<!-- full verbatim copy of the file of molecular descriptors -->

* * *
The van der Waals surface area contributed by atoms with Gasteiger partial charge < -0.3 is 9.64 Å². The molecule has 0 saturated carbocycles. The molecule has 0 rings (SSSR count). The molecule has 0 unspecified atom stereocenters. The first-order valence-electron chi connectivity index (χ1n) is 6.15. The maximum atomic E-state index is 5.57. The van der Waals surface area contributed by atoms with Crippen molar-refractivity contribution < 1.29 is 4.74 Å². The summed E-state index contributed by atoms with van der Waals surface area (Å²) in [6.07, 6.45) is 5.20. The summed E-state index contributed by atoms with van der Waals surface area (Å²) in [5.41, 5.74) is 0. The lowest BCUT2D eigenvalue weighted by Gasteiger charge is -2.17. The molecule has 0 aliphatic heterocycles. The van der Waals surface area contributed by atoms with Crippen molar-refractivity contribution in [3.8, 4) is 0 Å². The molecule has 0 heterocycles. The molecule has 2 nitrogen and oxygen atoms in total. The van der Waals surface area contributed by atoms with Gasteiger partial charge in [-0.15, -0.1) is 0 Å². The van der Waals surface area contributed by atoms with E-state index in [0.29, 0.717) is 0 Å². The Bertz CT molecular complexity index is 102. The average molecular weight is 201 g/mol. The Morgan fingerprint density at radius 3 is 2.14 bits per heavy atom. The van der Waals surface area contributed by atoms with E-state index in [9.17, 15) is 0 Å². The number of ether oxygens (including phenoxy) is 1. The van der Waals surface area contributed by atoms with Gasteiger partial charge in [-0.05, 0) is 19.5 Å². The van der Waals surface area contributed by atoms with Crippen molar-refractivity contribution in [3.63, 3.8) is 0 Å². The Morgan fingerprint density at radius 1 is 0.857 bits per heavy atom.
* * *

The van der Waals surface area contributed by atoms with Gasteiger partial charge < -0.3 is 9.64 Å². The molecule has 0 saturated carbocycles. The molecule has 0 rings (SSSR count). The molecule has 0 unspecified atom stereocenters. The first-order valence-electron chi connectivity index (χ1n) is 6.15. The maximum atomic E-state index is 5.57. The van der Waals surface area contributed by atoms with Crippen molar-refractivity contribution < 1.29 is 4.74 Å². The summed E-state index contributed by atoms with van der Waals surface area (Å²) in [6.07, 6.45) is 5.20. The summed E-state index contributed by atoms with van der Waals surface area (Å²) in [5.41, 5.74) is 0. The lowest BCUT2D eigenvalue weighted by Gasteiger charge is -2.17. The molecule has 0 aliphatic heterocycles. The van der Waals surface area contributed by atoms with Crippen molar-refractivity contribution in [3.8, 4) is 0 Å². The molecule has 0 heterocycles. The molecule has 2 nitrogen and oxygen atoms in total. The van der Waals surface area contributed by atoms with Gasteiger partial charge in [-0.15, -0.1) is 0 Å². The van der Waals surface area contributed by atoms with E-state index in [0.29, 0.717) is 0 Å². The Bertz CT molecular complexity index is 102. The average molecular weight is 201 g/mol. The Morgan fingerprint density at radius 3 is 2.14 bits per heavy atom. The van der Waals surface area contributed by atoms with E-state index in [9.17, 15) is 0 Å². The number of ether oxygens (including phenoxy) is 1. The van der Waals surface area contributed by atoms with Gasteiger partial charge in [-0.05, 0) is 19.5 Å². The van der Waals surface area contributed by atoms with Crippen molar-refractivity contribution in [3.63, 3.8) is 0 Å². The Morgan fingerprint density at radius 1 is 0.857 bits per heavy atom.